The campaign to improve the road surface of Highway 37 South between Kitimat and Terrace is receiving support from an unlikely source.
Long a subject of discussion among residents of the communities, the move to lobby provincial government for improvements gained traction late last month when officials from the B.C. Emergency Services Commission, which operates the provincial ambulance service, met with the North West Regional Hospital District board as part of a tour of the area.
Kitimat mayor Phil Germuth, who sits on the hospital district board and who is also the chair of the Kitimat-Stikine Regional District, said comments from Barb Fitzsimmons, the emergency services commission’s chief operating officer, about the discomfort ambulance patients undergo on bumpy roads will help spur the road improvement campaign.
“She used the phrase ‘cruel and unusual punishment’,” said Germuth of the discussion at the Nov. 24 regional hospital district meeting.
“So what we’re going to be doing is writing them a letter seeking their support which we can take to the [transportation] ministry about these poor conditions,” he said.
“When you talk to people from here about the drive to Vancouver, they say without question the worst stretch is between Kitimat and Terrace.”
Contacted by the Northern Sentinel following the Nov. 24 meeting, Fitzsimmons said she had made comments generally about the long distances ambulance patients have to travel along northwestern roads and highways.
“But I can’t remember if I said anything specifically about the road,” she said of Highway 37 South on which she and the other emergency services commision travelled to visit its Kitimat ambulance station.
Fitzsimmons said because ambulance bodies are essentially placed on a truck chassis, patients generally may not have the best experience either during an emergency trip or when being transported between facilities, whether that be in rural or northern areas, or in urban areas.
She acknowledged she used the phrase “cruel and unusual punishment” in that context.
Fitzsimmons said her group visited 10 ambulance stations throughout the region as well as meeting with northwestern B.C. government officials, travelling a lot of miles on northwestern B.C. highways.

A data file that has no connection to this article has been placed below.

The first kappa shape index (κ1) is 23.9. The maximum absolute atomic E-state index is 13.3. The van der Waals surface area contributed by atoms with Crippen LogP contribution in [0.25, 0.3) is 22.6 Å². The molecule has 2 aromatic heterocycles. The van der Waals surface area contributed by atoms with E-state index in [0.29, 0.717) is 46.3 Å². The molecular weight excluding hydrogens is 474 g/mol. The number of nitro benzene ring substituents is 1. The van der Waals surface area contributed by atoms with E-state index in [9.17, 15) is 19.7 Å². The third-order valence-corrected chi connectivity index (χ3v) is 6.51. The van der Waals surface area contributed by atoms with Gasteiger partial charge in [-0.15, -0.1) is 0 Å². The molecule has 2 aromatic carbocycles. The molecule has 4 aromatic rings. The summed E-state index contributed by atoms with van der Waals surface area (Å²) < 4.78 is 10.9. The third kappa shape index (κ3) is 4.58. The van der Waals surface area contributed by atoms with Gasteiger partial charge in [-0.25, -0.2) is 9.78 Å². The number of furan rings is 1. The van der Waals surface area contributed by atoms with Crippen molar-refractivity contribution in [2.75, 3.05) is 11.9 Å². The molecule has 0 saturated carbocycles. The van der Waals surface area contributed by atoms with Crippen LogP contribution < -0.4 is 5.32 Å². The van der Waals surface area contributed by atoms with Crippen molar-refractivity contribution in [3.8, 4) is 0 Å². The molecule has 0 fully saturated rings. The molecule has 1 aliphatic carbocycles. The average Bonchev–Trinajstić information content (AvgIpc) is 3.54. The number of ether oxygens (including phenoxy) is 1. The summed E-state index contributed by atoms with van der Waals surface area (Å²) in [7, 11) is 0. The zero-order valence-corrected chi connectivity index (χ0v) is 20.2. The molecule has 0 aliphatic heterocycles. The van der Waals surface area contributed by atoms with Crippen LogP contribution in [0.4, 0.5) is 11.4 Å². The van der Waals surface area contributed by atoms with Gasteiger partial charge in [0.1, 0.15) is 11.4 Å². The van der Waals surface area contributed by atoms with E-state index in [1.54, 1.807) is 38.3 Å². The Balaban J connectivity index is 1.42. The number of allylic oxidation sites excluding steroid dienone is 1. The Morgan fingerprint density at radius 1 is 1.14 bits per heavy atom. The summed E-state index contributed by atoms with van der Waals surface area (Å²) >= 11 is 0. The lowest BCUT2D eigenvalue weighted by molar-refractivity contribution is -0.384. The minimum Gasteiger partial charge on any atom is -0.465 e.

Canadian Union of Public Employees (CUPE) Local 873 president Cameron Eby said Kitimat and Terrace paramedics represented by the union report that driving conditions between Kitimat and Terrace are deteriorating.
“The varied elevations of the highway mean there are unpredictable changes between rain, snow and black ice. The stretch of highway is also known for large animals (deer and moose) on the roadway,” said Eby, who began his career in Terrace.
“Pooling of water also creates sections where hydroplaning is a significant risk. When all of this is combined with the poor condition road surface, it makes for a dangerous drive.
“Because of the significant industrial traffic, the road surface has been getting worse. Along with the safety concerns, the uneven road results in a very bumpy ride for patients. In cases where the patient is suffering pain, the trip can be very unpleasant,” said Eby.
Ted Ramsey, who represents Thornhill on the regional district as well as sitting on the regional hospital district board, said surface improvements to Highway 37 South are long overdue.
“That road is getting worse. With the large amount of industrial traffic creating those grooves you can get stuck in them and the next thing you know, you’re hydroplaning,” he said.
“I just know I wouldn’t want to be a patient in the back of an ambulance myself.”
Germuth did acknowledge that the transportation ministry has made improvements lately, including better access to and from the highway from the Kitamaat Village road and the Cable Car subdivision.
“They’ve also been filling potholes, but that’s not keeping up with the conditions. What’s needed is beyond that,” said Germuth who added the district has benefited from a good working relationship with area transportation ministry officials.